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Origins & Consequences of Domestication

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HeeJeong Seo

on 23 October 2013

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Transcript of Origins & Consequences of Domestication

Origins & Consequences of Domestication
Why Did Domestication Occur?
The Oasis Theory
Gordon Childe's theory for domestication
Major climate change transformed the environment
Enabled humans to maintain a reliable food supply in extreme conditions
Failed to confirm due to lack of data (no evidence of dramatic changes & clustering of population)
The Origins of Domestication in the Americas
Consequences of Domestication
No one can pinpoint the precise reason for the domestication of plants and animals
But these activities clearly had some consequences that followed.
1) What is vegiculture?

2) What are some Consequences of Domestication?
Domestication in Different Regions of the World
The origins and diffusion of domestication are complex
Domestication occurred earlier in some areas than in others
Domestication process was more intricate, gradual and varied than the "revolution" envisioned by early theorists
HeeJeong Seo
The Readiness Hypothesis
Robert Braidwood theory
Baridwood hypothesized that domestication did not occur earlier because human populations became familiar with the plants and animals around them
But this theory did not answer how & why domestication originated
Southwest Asia
Farming communities emerged more than 11,000 years ago
After several thousand years, a distinct pattern of village life appeared (based on wheat, barley, peas, beans, sheep, goats, pigs and cattles)
Earliest settlement was Jericho
Early plant & species represented
Developments of Megaliths (large stone structures)
Showed traces of large houses, fragments of pottery, evidence of trade contacts and distinctive burial complexes
Indicated a growing social complexity in Neolithic Europe
East Asia
Agricultural practices unrelated to those in Southwest Asia emerged
Vegiculture: dividing and replanting living plants
Rice cultivation was about 9,000 years ago
Agriculture spread from the Asian mainland into Korea through Japan and into the islands of Southeast Asia
Extends from Northern boundary of Mexico to the southern borders of Costa Rica
Tracked changes in subsistence strategies by examining artifacts (stone-grinding stones slabs and hand-grinding stones)
Patterns of intensive agriculture eventually spread to North America.
South America
Adapted three distinct systems: low-altitude cultivation (beans), mid-altitude system (peanuts & beans) and high-altitude system (potatoes)
The earliest evidence for plant cultivation dates back to 10,000 years ago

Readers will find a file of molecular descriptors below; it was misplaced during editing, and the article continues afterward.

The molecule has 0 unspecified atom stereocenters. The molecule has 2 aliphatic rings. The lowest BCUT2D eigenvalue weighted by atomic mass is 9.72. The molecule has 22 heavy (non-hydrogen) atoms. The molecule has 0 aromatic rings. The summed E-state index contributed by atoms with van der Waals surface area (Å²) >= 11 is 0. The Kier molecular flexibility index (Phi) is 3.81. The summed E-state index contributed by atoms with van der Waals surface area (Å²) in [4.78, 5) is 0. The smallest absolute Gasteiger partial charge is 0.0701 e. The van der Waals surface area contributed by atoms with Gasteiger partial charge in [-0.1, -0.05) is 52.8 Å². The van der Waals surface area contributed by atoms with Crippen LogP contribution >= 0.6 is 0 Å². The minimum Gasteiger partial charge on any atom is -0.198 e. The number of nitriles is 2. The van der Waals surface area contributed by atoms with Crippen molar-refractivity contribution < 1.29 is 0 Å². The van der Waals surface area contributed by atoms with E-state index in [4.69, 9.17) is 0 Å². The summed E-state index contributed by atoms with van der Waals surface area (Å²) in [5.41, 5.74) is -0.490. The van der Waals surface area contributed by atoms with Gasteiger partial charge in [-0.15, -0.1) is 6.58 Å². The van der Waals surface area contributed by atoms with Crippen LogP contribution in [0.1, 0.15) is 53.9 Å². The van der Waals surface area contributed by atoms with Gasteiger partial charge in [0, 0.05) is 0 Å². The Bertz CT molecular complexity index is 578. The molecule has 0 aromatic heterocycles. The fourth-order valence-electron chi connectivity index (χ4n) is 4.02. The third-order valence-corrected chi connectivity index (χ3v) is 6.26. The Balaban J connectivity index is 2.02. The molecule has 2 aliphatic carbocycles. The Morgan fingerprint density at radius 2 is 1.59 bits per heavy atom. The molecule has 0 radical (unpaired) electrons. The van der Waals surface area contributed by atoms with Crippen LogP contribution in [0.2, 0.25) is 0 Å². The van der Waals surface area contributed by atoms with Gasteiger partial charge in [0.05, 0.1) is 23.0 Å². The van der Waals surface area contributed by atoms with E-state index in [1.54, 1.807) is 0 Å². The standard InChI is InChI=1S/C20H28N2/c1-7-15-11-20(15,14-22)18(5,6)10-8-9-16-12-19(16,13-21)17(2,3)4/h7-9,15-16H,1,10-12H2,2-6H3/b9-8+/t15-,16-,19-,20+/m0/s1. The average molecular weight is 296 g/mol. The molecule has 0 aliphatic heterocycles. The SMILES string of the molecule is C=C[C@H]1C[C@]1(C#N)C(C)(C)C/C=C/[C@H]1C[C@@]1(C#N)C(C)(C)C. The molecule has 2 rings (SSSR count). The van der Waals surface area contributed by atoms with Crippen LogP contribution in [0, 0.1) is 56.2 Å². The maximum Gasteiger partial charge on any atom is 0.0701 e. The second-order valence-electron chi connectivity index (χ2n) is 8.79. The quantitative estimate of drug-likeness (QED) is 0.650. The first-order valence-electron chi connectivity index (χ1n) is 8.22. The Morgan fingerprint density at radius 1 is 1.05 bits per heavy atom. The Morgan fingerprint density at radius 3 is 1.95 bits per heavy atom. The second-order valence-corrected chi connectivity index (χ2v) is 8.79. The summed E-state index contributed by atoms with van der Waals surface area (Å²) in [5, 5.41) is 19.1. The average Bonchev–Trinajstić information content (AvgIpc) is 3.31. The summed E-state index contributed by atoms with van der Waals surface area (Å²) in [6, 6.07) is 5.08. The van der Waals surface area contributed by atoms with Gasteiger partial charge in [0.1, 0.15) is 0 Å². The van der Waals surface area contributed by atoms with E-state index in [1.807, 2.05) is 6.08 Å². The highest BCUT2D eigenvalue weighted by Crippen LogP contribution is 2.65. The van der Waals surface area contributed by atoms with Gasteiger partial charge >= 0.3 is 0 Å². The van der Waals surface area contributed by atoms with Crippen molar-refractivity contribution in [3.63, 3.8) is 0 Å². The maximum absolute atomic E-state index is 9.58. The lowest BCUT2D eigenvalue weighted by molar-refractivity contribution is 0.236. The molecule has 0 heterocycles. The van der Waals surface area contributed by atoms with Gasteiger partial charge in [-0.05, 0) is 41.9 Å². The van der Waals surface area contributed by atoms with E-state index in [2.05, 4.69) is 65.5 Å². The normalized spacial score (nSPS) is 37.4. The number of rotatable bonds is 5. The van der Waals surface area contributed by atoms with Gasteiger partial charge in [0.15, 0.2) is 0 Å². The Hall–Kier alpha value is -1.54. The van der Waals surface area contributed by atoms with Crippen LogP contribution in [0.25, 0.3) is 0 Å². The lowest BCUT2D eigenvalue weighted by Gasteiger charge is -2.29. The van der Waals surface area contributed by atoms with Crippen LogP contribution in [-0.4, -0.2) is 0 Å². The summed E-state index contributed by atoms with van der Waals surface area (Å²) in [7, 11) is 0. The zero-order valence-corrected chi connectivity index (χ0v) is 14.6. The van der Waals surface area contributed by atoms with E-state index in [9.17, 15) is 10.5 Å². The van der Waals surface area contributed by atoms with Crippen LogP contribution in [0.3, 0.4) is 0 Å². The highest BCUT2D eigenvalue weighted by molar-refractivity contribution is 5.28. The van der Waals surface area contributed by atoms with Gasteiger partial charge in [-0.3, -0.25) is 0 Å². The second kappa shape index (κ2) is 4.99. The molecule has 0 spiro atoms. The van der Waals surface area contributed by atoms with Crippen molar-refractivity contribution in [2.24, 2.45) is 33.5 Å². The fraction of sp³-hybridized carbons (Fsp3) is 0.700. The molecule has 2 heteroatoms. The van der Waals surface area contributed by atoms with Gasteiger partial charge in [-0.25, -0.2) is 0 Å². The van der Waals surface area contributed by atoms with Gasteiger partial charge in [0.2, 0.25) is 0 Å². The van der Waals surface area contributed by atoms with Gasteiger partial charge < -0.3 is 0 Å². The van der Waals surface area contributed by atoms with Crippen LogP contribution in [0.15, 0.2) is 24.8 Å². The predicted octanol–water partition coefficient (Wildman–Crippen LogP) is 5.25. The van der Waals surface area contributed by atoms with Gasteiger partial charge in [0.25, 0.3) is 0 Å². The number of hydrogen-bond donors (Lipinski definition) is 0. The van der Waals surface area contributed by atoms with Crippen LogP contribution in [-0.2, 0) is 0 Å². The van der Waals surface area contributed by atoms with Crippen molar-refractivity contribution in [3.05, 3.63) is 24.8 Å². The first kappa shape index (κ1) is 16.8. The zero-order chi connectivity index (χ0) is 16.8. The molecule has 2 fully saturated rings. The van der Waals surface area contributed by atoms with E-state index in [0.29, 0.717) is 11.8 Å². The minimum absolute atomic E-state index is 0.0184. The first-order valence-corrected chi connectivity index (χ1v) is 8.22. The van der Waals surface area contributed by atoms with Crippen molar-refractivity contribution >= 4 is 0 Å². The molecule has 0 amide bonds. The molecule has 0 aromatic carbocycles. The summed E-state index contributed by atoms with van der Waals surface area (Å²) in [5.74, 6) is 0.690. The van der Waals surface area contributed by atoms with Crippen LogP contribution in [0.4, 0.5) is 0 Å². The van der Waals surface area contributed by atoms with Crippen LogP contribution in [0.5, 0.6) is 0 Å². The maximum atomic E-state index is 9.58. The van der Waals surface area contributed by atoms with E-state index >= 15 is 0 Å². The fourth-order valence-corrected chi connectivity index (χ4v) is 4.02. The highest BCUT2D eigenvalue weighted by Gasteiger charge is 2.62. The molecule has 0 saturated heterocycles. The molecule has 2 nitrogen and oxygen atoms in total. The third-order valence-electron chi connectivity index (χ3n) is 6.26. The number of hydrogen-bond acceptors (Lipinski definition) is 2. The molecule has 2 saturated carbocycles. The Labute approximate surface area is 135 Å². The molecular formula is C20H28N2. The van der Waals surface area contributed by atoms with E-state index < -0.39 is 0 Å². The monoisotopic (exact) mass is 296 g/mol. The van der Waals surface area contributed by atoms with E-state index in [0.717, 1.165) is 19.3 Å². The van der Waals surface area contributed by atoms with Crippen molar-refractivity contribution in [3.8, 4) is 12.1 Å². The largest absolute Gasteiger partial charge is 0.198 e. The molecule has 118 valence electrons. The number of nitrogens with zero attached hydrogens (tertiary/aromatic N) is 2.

Llamas and guinea pigs have been domesticated about 5,500 years ago
North America
Maize cultivation led to specialized dry-land farming practices
Practices included irrigation methods and precise planting/harvesting schedules around rainy seasons
Agricultural technologies promoted cultivation of maize, beans and squash (diffused throughout Midwest, Southeast and Northeast)
Population Growth
As agriculture transforms the landscape, it also increased in human population by making food supplies more stable and reliable
Agriculture yields more food per acre, which allowed a larger population support
End of Paleolithic: 30 million
1 A.D: 300 million
Health & Nutrition
Although agricultural developments promoted population growth, it did not improve the quality of life in agricultural societies
Decline in human health
The spread of infectious diseases increased
Restricted diet did not fulfill nutritional requirements (poor nutrition)
Paleolithic and Mesolithic populations experienced food stress
Increasing Material Complexity
Technological advances during Neolithic brought dramatic changes in food production
Neolithic sites were found with huge trash mounds, food remains, broken tools and other garbage
Built more durable materials using mud, brick, stone
Innovations in transportation technology occurred : wheel
Increasing Social Stratification & Political Complexity
During past 10,000 years, human societies became more and more individualized
Transitioned from equal access to power and prestige, to more stratified societies
Paleolithic culture: emphasized on hunting - and -gathering
Mesolithic & Neolithic: greater social stratification
The Eastern Fertile Crescent
Uncovered extensive evidence to a way of life based on cultivation and pastoralism
Important innovations: irrigation systems to maintain crop growth from season to season
Signs of irrigation and domesticated cattle appeared about 7,500 years ago.
Remains of domesticated cattle, barley, pottery and storage pits were identified
Domesticated cattle, goats and sheep spread southward from northern Africa about 7,000 years ago and expanded into eastern and western Africa
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